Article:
A journalist and media commentator in Wales told me:  The Echo is very close to the point where it’s no longer worth publishing it”.

Meanwhile in an email to staff, Reach Editor-in-Chief Lloyd Embley and group Chief Operating Officer the Editor-in-Chief of Media Wales and Editor of the WM, Alan Edmunds (known as ‘The Jockey’ because of his short stature), “transformation” plans were announced, but that they would have implications for “everyone in our editorial, circulation and printing teams – both regionally and nationally”.

Alan Edmunds – a ‘transformation’ in other words job cuts

The pair said the heart of this “transformation” was the creation of a “single editorial division, rather than the current nationals and regionals split” with the same for circulation teams.

Across editorial and circulation departments on UK publications, staffing numbers have plummeted, with this “transformation”, meaning that roles were potentially put at risk in order to “conduct a fair process”.

The cutbacks were part of changes intended to deliver savings of £35 million a year at a one-off cost of £20 million. This “transformation” was set against major issues surrounding the lockdown, and in the usual business-speak, Guardian Media Group (GMG) Chief Executive Officer David Pemsel, has said:  “The media sector remains challenging (an understatement!). 

Paul Rowland needs to learn his journalist law…

The hit rate for the website WalesOnline (which is funded largely through advertising), is obviously far greater than the circulation numbers for traditional local newspapers, and this was thought to provide a way forward.

But knowledge of the journalist libel laws among executives here is apparently sketchy, and the one-time ‘Audience and Content Director’ Paul Rowland (who has, naturally, been promoted) threatened to sue me for an accurate satirical piece we published on The Eye. about the number of ‘stories’ they had ‘reported’ on the opening of a Cardiff bar. Last year he said on Twitter: “After a fantastic five years, it’s time to hand over the reins as editor of @WalesOnline to @Steffan_Rhys. It’s been a complete joy to grow a title that I’ve been involved with since its inception with the support of one of the absolute best teams in the industry”.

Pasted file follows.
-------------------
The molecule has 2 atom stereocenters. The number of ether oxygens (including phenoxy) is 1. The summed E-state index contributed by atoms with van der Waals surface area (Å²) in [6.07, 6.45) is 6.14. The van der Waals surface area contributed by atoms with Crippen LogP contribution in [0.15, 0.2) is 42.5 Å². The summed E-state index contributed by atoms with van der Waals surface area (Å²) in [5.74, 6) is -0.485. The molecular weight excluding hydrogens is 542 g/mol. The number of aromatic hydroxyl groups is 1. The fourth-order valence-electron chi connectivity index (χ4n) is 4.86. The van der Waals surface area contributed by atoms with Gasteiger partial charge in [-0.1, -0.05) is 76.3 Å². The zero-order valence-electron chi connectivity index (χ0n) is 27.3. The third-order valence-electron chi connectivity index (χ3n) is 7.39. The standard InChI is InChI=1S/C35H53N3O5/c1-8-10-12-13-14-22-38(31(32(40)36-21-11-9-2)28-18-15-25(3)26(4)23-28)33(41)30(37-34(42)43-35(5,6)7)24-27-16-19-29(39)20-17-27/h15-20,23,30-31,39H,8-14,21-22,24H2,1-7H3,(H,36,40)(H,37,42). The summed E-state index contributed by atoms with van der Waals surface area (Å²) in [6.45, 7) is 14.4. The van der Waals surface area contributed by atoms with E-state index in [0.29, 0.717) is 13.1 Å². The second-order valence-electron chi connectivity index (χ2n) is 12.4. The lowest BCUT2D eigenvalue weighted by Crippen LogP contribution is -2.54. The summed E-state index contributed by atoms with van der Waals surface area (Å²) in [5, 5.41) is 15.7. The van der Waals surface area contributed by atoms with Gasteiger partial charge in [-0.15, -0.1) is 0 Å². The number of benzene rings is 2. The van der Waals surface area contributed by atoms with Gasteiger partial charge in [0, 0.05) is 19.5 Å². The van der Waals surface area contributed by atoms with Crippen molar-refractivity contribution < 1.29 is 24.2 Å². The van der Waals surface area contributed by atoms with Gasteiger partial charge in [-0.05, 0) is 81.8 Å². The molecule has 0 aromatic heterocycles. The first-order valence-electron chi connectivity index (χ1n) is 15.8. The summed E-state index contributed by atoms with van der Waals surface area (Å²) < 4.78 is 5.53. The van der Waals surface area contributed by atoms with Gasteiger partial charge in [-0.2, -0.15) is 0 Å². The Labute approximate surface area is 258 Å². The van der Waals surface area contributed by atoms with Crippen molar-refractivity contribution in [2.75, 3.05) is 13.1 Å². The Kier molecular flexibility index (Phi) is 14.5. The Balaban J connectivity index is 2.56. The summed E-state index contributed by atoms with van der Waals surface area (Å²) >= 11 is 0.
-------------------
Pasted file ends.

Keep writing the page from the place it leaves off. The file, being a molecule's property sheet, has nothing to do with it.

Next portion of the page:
‘Now look here Paul Rowland…’

But some aspects of Mr Rowland’s tenure were less than “fantastic”, and it is to be hoped that Mr Rhys’s knowledge of journalist libel laws is better than his predecessor’s, because in December 2016 Mr Rowland warned me:  “I am placing it (the satirical piece) in the hands of our lawyers”, and he used the extraordinary words  “satire is no defence against libel”, when in fact sometimes it can be.

Mr Rowland also has an interesting view on what constitutes journalism. On his former website, he advised a reader anxious to break into journalism:   “You might not be interested in ’19 mouth watering street food dishes and where to find them in Wales’, and you might believe it’s not something we should be writing (I wouldn’t agree, but that’s fine). That doesn’t mean it’s clickbait.”

‘I must write about street food…’

This sort of intriguing comment about what is and isn’t a story, comes as the circulations of all local newspapers continue to collapse, when the internet is making serious inroads into readerships, and the pandemic is having severe repercussions, but the problems for Welsh ones look especially bleak.

The WM, for example, used to be the ‘paper of record’ for Wales and even in 2013 it was selling 22,854 a day. In 2019 it was selling just 10,341, and it has dropped further today.

As the Echo serves the biggest city in Wales it should be doing better

Apart from being once the biggest selling paper produced in Wales, the SWE serves the largest city in Wales (Cardiff) as well as some of its main valleys, so has the most potential market. When I started on it, there were dozens of journalists at head office in Cardiff, as well as a host of district offices. Four reporters were in the Bridgend office alone!

Yet now the SWE is a shadow of its former self, and despite executives saying that stories about “19 mouth watering street food dishes and where to find them in Wales” are not “clickbait” others might think otherwise, and obviously they have not stopped the decline during a pandemic or, now, a war…

 

Book posterThe memories of Phil’s remarkable decades long award-winning career in journalism (including his time as a trainee reporter in local newspapers) as he was gripped by the rare neurological disabling condition, Hereditary Spastic Paraplegia (HSP), have been released in a major book ‘A GOOD STORY’. Order the book now! 

Regrettably publication of another book, however, was refused, because it was to have included names.

Tomorrow – why outrage has followed extraordinary news that a reporter with close family ties to a Welsh nationalist party has been appointed to the biggest broadcaster in Wales, after a huge row when the head of a political party accused the corporation of possessing a “link” to the same group.